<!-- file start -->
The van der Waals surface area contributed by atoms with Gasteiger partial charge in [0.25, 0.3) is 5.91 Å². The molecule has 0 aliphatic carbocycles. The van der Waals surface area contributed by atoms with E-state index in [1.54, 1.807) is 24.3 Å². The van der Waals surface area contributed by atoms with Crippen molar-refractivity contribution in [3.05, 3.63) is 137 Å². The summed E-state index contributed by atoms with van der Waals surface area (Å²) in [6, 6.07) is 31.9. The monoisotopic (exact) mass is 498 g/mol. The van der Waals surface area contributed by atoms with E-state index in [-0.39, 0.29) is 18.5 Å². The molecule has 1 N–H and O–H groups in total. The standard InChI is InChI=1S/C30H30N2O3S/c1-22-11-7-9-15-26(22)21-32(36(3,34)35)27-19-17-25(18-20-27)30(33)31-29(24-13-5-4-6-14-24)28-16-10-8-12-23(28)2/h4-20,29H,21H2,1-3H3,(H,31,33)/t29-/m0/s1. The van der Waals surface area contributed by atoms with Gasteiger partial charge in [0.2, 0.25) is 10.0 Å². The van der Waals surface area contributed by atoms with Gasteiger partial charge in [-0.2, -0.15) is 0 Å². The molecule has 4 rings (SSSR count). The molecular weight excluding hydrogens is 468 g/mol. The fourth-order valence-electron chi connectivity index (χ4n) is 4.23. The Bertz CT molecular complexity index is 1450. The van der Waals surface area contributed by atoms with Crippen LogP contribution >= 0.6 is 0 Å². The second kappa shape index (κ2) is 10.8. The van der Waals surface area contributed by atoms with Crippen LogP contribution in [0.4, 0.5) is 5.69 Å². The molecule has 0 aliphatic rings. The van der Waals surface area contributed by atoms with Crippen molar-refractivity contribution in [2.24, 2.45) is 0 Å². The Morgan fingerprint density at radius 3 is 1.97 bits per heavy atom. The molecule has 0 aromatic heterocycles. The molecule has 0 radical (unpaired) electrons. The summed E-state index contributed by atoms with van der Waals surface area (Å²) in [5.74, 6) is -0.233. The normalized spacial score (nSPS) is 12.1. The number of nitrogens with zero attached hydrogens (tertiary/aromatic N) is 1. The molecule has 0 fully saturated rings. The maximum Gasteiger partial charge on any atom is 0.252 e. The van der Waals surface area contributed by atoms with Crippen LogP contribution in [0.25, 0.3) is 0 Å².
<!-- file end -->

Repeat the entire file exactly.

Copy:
The van der Waals surface area contributed by atoms with Gasteiger partial charge in [0.25, 0.3) is 5.91 Å². The molecule has 0 aliphatic carbocycles. The van der Waals surface area contributed by atoms with E-state index in [1.54, 1.807) is 24.3 Å². The van der Waals surface area contributed by atoms with Crippen molar-refractivity contribution in [3.05, 3.63) is 137 Å². The summed E-state index contributed by atoms with van der Waals surface area (Å²) in [6, 6.07) is 31.9. The monoisotopic (exact) mass is 498 g/mol. The van der Waals surface area contributed by atoms with E-state index in [-0.39, 0.29) is 18.5 Å². The molecule has 1 N–H and O–H groups in total. The standard InChI is InChI=1S/C30H30N2O3S/c1-22-11-7-9-15-26(22)21-32(36(3,34)35)27-19-17-25(18-20-27)30(33)31-29(24-13-5-4-6-14-24)28-16-10-8-12-23(28)2/h4-20,29H,21H2,1-3H3,(H,31,33)/t29-/m0/s1. The van der Waals surface area contributed by atoms with Gasteiger partial charge in [0.2, 0.25) is 10.0 Å². The van der Waals surface area contributed by atoms with Gasteiger partial charge in [-0.2, -0.15) is 0 Å². The molecule has 4 rings (SSSR count). The molecular weight excluding hydrogens is 468 g/mol. The fourth-order valence-electron chi connectivity index (χ4n) is 4.23. The Bertz CT molecular complexity index is 1450. The van der Waals surface area contributed by atoms with Crippen LogP contribution >= 0.6 is 0 Å². The second kappa shape index (κ2) is 10.8. The van der Waals surface area contributed by atoms with Crippen LogP contribution in [0.4, 0.5) is 5.69 Å². The molecule has 0 aliphatic rings. The van der Waals surface area contributed by atoms with Crippen molar-refractivity contribution in [2.24, 2.45) is 0 Å². The Morgan fingerprint density at radius 3 is 1.97 bits per heavy atom. The molecule has 0 aromatic heterocycles. The molecule has 0 radical (unpaired) electrons. The summed E-state index contributed by atoms with van der Waals surface area (Å²) in [5.74, 6) is -0.233. The normalized spacial score (nSPS) is 12.1. The number of nitrogens with zero attached hydrogens (tertiary/aromatic N) is 1. The molecule has 0 fully saturated rings. The maximum Gasteiger partial charge on any atom is 0.252 e. The van der Waals surface area contributed by atoms with Crippen LogP contribution in [0.25, 0.3) is 0 Å².